Home sweet home… Japandi edition
It’s time for some cleanliness, zen and peace in the home and that’s why this post focusses on the Japandi interior design style. It’s a style that combines the well-known Scandinavian style with a more Japanese approach.
What do the Scandinavian and the Japanese style have in common?
There is a good reason that these two styles are being combined so often. Both styles are known for their clean lines and both lean more to minimalism than for instance the boho style. There is generally only furniture that is essential and there is not a lot of decoration in both styles. They also use light colours as the base of the room and natural woods and shapes. In most of the homes I’ve seen with this style, the more dominant style that is being used is the Scandinavian style. Japanese elements are inserted into the room afterwards. However, doing it the other way around can also result in beautiful rooms.
How are the Scandinavian style and the Japanese style different from each other?
The main difference between these styles is in the color schemes. Although the base is often light in both styles, the Japanese style creates a lot of contrast, whereas the Scandinavian style does not. Scandi is all about pastel colours and letting as much light flow as possible. The Japanese style prefers to play with light much more.
An example of this is in the types of woods the styles use. The woods used in Scandinavian are mostly beech, ash, and pine. The woods used in the Japanese style can also be those, but they add darker woods as well. Another difference in the woods is that the Scandinavian design also paints the wood sometimes, whereas the Japanese style prefers to only taint the wood. On top, the Japanese style also likes to add some rougher woods every once in a while, whereas Scandi does not.
The beauty of combining these worlds
As stated, although these styles have significant differences, they’re also very similar. Both philosophies behind the interior design styles focus on creating a calming environment that is functional and very natural. It’s a great style when you prefer a clean, calm home that is still welcoming, thanks to the natural materials used. Also, the use of light that’s characteristic for both styles makes your room seem larger and more fresh. That’s why I personally love this style in my bedroom. Whereas I’m a fan of busier styles in the kitchen or living room, I like my bedroom and bathroom more minimal and clean.
Both styles also work with a lot of hemp and bamboo. The use of all these natural materials and the desire to stay away from clutter and unnecessary stuff make this style also very environmentally friendly. It’s deters you from buying too much stuff (reduce) and uses very sustainable materials that can grow easily and can be recycled. If you find this important, Japandi might be a great style for you!
The risks of Japandi
Having said all those positives about this interior decor style, there are some things to consider. The biggest one for me would be that it is a style that thrives on minimalism. This might not be doable for people with kids or people that live with others. Although it’s organised if you don’t have much stuff, sometimes you just need stuff and with this style it would be more difficult to neatly put it away. Therefore, I would recommend getting a few closed closets that fit the style and help you to put away things that don’t necessarily fit in otherwise.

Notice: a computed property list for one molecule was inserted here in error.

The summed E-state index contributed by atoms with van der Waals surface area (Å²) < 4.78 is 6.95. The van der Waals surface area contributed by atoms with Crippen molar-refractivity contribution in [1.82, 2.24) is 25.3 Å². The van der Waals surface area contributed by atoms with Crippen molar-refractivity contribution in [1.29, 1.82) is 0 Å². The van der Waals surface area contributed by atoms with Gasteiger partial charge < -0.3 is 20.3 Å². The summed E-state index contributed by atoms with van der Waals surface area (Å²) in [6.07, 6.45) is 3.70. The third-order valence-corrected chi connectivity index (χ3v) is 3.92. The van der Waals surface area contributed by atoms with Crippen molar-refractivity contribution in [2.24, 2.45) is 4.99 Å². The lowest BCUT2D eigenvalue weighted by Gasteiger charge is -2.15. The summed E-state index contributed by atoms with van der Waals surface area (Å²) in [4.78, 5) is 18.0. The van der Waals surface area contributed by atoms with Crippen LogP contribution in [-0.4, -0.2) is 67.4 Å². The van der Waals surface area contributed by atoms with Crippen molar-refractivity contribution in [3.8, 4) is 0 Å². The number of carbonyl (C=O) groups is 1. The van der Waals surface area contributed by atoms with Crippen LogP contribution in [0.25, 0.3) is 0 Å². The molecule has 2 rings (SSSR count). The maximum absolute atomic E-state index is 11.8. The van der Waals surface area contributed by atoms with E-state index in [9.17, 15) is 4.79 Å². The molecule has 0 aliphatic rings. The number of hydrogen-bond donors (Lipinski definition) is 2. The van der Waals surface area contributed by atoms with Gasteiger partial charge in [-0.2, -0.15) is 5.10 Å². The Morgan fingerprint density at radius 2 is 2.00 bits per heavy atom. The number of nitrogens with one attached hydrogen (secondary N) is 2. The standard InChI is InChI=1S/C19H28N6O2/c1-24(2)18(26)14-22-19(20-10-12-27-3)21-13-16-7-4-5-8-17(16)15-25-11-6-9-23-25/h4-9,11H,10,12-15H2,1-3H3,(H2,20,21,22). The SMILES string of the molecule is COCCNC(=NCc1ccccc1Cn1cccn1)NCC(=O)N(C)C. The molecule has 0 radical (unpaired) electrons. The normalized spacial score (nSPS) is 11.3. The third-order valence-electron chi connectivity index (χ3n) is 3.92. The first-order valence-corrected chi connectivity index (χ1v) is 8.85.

Although there are some great furniture shops that embrace Japandi nowadays, it’s a relatively new style. Therefore it tends to be a little more expensive than just the Scandinavian style. This might be the reason that I’m often seeing 70% Scandi, 30% Japanese combinations and not as much the other way around. However, it is getting more popular. By choosing a couple of darker furniture pieces and maybe some black and white decorations, you can easily create the right vibe.
How I included Japandi in my home
If you’ve been reading more posts from me, you’ll probably know that I am not a minimalist by any means and thus, this style is not something that’s the main focus in my home. However, when redecorating my bedroom, I really wanted to create a more calming, peaceful space. This is why this room is actually very much Japandi.
I have one sage green wall, whereas the rest is white. My bed is Japanese in style with light wood and my decorations and nightstand are all bamboo. Some are made from light wood, some are painted dark brown and black to play with some contrast. I usually also have white or light-coloured bedding to create a clean look. I also have a lot of black and white artwork in my home by an artist that was inspired by Japanese art. This all adds some lightness and interest to my home as a whole.
What do you think about Japandi? Is it a style that fits your style and lifestyle needs? Let me know in the comments below! I hope you liked this post. If you want more content like this, please subscribe and get my free e-book to help you save money to buy new furniture. You can also find me on Instagram, Pinterest and Twitter, so you’ll never have to miss a new post.
Lots of love,
LisaHome » Lifestyle » Home making »